Back in December, I was one of the 170,000 eager Linux geeks who forked out $400 for the privilege of getting my hands on a One Laptop Per Child XO. To be honest, my initial impression was not great. For one thing, the keyboard was (and continues to be) the wrong size and feel for productive typing by an adult. I really can’t complain about this, as it wasn’t designed for adults, and I have managed to adapt somewhat to get something approaching a reasonable typing speed.
More troubling was the poor state of the WiFi stack, which seemed incapable of connecting to a WPA encrypted network. Even when using WEP or no encryption at all, getting and keeping a connection seemed to be a hit or miss adventure. And while the Sugar OS was certainly innovative, it really started to grate on me when I tried to do the kinds of things I wanted to do with it.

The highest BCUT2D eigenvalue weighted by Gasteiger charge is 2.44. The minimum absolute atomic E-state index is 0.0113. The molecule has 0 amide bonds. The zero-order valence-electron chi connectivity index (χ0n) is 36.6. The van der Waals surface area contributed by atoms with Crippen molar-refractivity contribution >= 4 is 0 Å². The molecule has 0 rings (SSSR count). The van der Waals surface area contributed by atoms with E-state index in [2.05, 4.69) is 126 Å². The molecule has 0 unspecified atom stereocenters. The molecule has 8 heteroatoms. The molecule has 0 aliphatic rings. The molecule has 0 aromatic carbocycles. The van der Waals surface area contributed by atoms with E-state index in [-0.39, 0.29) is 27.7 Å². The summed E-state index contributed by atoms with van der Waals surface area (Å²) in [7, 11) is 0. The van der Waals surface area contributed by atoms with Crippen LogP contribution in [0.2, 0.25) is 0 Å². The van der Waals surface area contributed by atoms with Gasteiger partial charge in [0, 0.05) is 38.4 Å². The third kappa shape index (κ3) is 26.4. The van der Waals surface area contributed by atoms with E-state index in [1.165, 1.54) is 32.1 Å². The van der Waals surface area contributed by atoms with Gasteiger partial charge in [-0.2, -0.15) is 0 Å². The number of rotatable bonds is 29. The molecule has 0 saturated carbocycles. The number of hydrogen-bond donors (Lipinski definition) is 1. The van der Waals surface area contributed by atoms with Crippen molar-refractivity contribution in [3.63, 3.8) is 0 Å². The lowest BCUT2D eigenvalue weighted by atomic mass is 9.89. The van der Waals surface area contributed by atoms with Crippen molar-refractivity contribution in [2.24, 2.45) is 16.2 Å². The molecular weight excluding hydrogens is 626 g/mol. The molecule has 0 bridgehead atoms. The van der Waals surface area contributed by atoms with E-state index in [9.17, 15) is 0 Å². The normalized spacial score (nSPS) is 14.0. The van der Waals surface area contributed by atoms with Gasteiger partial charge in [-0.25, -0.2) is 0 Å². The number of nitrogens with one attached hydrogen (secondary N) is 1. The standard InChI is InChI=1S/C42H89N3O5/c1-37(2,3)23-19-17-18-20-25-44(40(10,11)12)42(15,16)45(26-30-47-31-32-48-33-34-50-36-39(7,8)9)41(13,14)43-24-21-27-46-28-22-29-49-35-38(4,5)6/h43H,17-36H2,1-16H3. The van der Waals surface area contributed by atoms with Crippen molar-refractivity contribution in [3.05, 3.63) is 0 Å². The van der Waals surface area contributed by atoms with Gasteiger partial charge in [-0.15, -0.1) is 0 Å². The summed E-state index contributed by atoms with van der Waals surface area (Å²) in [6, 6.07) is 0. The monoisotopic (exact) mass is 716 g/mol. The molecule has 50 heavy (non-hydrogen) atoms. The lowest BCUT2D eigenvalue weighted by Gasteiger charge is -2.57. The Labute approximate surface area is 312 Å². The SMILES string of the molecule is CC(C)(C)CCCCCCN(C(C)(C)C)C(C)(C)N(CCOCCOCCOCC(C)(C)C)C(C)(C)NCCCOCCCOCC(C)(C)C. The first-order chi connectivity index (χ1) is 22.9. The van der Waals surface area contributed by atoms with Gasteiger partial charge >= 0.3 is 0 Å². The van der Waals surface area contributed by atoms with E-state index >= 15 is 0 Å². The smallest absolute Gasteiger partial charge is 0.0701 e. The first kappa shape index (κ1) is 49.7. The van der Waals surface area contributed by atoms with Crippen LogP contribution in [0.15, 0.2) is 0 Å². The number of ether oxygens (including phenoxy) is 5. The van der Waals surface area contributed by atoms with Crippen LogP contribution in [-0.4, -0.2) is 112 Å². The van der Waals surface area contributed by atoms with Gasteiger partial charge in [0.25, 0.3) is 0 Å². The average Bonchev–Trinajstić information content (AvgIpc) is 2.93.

In truth, I pretty much hung the thing on the staircase banister and relegated it to the “interesting but not practical” category. Then I started to read about people installing alternative Linux distros using the SD reader. I actually hadn’t even noticed it HAD an SD reader, it’s well hidden under the display.
After a week or so of messing around with a few different sets of instructions, I managed to get xubuntu booting reliably on the XO, and xfce running as the desktop. What a difference! For one thing, I can install pretty much any Ubuntu package I want. Also, the Wifi is solid and I can use a USB dongle to connect to hardwired networks.
The XO has become my default lug-around laptop. It works great for reading GMail, and I’m working on getting it to work as a PDF reader in tablet mode so I can use it as an eReader. It’s light, the battery lasts a good long time, it charges quickly, and it raises comments everywhere I go with it.
The next logical step is a version of the XO with an adult-sized keyboard. I can’t wait!